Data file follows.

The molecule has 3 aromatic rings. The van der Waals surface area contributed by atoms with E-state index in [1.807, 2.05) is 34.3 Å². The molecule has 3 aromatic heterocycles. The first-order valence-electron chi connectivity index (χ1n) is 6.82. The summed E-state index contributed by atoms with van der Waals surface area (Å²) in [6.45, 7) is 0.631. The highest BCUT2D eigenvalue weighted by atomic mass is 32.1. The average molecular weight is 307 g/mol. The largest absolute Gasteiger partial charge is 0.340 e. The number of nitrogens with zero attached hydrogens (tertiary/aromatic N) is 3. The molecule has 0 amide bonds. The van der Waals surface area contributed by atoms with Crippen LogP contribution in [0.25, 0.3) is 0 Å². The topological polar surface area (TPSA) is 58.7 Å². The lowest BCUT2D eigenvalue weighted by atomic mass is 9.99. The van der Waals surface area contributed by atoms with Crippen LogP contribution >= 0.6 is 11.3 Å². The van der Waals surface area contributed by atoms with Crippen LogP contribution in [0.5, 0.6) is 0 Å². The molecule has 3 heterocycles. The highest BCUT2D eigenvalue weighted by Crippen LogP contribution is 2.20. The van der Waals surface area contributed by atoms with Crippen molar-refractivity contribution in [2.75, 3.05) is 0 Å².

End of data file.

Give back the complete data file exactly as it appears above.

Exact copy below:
The molecule has 3 aromatic rings. The van der Waals surface area contributed by atoms with E-state index in [1.807, 2.05) is 34.3 Å². The molecule has 3 aromatic heterocycles. The first-order valence-electron chi connectivity index (χ1n) is 6.82. The summed E-state index contributed by atoms with van der Waals surface area (Å²) in [6.45, 7) is 0.631. The highest BCUT2D eigenvalue weighted by atomic mass is 32.1. The average molecular weight is 307 g/mol. The largest absolute Gasteiger partial charge is 0.340 e. The number of nitrogens with zero attached hydrogens (tertiary/aromatic N) is 3. The molecule has 0 amide bonds. The van der Waals surface area contributed by atoms with Crippen LogP contribution in [0.25, 0.3) is 0 Å². The topological polar surface area (TPSA) is 58.7 Å². The lowest BCUT2D eigenvalue weighted by atomic mass is 9.99. The van der Waals surface area contributed by atoms with Crippen LogP contribution >= 0.6 is 11.3 Å². The van der Waals surface area contributed by atoms with Crippen LogP contribution in [0.5, 0.6) is 0 Å². The molecule has 3 heterocycles. The highest BCUT2D eigenvalue weighted by Crippen LogP contribution is 2.20. The van der Waals surface area contributed by atoms with Crippen molar-refractivity contribution in [2.75, 3.05) is 0 Å².